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Common Name: Chinese Matrimony Vine | Scientific Name: Schisandra Sinensis

Family Name: Schizandraceae


Schizandra is one of the original adaptogens identified by the pioneer in staying well herbal medicine, II Brekhman. It generally makes the body stronger and able to withstand stress. Specifically, it has been identified as an herb that helps the body deal with toxic chemicals, be that alcohol or the fumes coming off latex paint.


Chapter from “Thirty Plants That Can Save Your Life” by Dr. Douglas Schar
Chapter from My PhD thesis

Chapter from “Thirty Plants That Can Save Your Life” by Dr. Douglas Schar

Our next ingredient, schizandra, has been a well-kept Asian secret, but not for much longer. I have a feeling that once people start discovering its virtues, the imports from China will go straight through the ceiling. I don’t have much cocktail party trivia to amuse you with about this one. However, it is such a great plant that I had to include it in our tonic. Take a look at some schizandra facts.

The fruit of the schizandra has been proven to stimulate the spinal cord and brain and to strengthen and quicken the reflexes; when people were fed it, they worked better and more efficiently. Though stimulating, it does not have the twitchy side effects of caffeine. It wouldn’t surprise me if major corporations started dropping the berries in their water coolers.

It has also been shown to stimulate breathing by affecting the central nervous system. The exact process is not yet understood, but it works so powerfully that the plant is used in morphine overdoses to counteract the respiratory paralysis that often leads to death in such cases. With a 76 percent success rate in treating certain types of hepatitis, schizandra has likewise proven an effective cure for chronic liver diseases.

When taken intravenously, it decreases blood pressure, and in alcoholic solutions, it acts as a vasodilator. It has been shown to stimulate rabbits’ uteruses before, during, and after pregnancy. Specifically, it strengthens rhythmic contractions, and as such, it is used in promoting and procuring healthy labours.

What’s more, schizandra aids in the digestion and absorption of nutrients into the body. It increases visual acuity and the field of vision as well as the ability to discern different sorts of touches. In short, it improves the sensory perceptions. It also increases people’s ability to deal effectively with stress and improves their endurance. Once again, this was proven with mice in a lap pool. Taking the plant makes animals and people alike better able to deal with their environment.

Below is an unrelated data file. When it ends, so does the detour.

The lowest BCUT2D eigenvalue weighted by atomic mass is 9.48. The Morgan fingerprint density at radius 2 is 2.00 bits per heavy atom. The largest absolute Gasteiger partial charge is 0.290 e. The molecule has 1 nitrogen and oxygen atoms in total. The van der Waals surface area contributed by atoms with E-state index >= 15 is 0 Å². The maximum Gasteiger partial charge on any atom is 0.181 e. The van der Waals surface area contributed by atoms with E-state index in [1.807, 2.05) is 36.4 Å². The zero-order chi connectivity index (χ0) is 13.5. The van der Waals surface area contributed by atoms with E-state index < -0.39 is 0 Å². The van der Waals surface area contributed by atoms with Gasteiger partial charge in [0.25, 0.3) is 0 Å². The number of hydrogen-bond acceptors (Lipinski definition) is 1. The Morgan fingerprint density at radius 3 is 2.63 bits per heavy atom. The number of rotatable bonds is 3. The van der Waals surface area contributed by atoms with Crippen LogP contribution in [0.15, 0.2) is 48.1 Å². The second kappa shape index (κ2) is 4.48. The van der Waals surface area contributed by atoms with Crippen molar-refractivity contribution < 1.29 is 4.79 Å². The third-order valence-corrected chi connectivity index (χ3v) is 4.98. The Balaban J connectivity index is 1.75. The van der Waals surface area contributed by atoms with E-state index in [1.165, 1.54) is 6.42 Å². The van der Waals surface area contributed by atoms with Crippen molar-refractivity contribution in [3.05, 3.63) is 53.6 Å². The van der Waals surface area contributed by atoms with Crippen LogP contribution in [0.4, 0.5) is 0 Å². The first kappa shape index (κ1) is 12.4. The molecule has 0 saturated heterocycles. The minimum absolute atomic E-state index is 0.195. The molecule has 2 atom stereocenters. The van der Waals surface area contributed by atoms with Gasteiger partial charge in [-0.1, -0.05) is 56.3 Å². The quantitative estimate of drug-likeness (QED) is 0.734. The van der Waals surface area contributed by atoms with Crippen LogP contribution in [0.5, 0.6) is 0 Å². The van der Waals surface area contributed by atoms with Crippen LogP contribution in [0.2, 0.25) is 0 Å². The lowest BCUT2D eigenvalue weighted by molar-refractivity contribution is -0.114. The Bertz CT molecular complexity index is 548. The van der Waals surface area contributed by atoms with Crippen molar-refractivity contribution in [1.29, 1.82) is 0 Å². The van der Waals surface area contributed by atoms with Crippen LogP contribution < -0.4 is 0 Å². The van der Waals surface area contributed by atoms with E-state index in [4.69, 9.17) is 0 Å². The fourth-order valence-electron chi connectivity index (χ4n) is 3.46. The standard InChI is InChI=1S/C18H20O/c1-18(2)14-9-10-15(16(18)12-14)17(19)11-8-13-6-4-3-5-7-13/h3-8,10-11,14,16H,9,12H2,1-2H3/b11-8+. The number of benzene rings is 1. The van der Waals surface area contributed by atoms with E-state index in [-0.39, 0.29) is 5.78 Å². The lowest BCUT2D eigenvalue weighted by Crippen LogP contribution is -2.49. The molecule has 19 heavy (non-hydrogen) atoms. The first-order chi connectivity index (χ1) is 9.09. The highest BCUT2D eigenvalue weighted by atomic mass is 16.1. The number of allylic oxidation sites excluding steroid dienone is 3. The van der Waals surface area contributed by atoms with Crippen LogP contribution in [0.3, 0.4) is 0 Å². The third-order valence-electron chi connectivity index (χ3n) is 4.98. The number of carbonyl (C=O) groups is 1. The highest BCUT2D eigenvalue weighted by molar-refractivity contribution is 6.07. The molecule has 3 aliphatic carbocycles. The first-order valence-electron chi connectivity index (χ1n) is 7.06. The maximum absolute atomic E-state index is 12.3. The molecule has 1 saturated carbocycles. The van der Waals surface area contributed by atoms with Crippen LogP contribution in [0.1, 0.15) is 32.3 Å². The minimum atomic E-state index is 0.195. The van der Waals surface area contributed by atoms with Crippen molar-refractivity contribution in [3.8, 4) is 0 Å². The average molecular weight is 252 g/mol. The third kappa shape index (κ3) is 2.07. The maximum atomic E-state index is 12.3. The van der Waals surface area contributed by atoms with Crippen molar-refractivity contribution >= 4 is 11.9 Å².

There are two kinds of schizandra plants, one producing red berries and the other black. The red berries are the fruits you see at the Chinese herbalist’s shop; the black ones rarely make it out of Asia.

The fruits are said to have five distinct flavors: sweet, sour, pungent, bitter, and salty. This feature of the plant gave rise to its name in Chinese, wu wei tsu , the five-flavored plant. Now, back to my theory that all tonic plants show off their specialness in some special way. Lemons are sour, dates are sweet, and any fruit with five flavors is mighty odd in my book. This fact alone would have hinted to early observers that something was up with schizandra.

As schizandra is a Chinese plant, to understand its medicinal use we must first learn through which channel the plant enters the body. If you guessed the lung and kidney channels you were correct. Schizandra first appeared in the Divine Husbandman’s Classic of the Materia Medica , which is to say that it has been around for thousands of years. The plant is used to treat a lot of different things, including coughs, premature ejaculation, chronic dysentery, and insomnia.

The thing I want to zero in on about schizandra is its role as, what the Chinese call an adaptogen. This is the concept in Chinese medicine that Westerners have the hardest time grasping because the adaptogen is an herb category we don’t even have. Adaptogens are plants that help you adapt to your environment. Let’s take another adaptogen, garlic, as an example. People eat garlic in hot countries so that the heat doesn’t make them sick; in high altitudes, it’s consumed to make breathing easier. It is also used to kill the unfamiliar bacteria folks encounter on trips. Garlic helps you adjust to any environment you happen to be in, and schizandra does the same thing. In essence, all of our tonic plants are adaptogens. That’s what preventative medicine is all about, helping the body to cope so that it never gets ill.

Chapter from My PhD Thesis

Part Used: Plant, berry, seed.

Chemical Constituents: Significant phytochemicals include angeloulgomisin-O-Q, angeloulisogomisin-O, benzoylisogomisin, deoxyschisandrin, epigomisin-O, gomisin A-R, pregomisin, schisantherim-D, schizandrin, gamma-schizandrin, schizandrol, steroids, and tigloylgomisin-P. (1)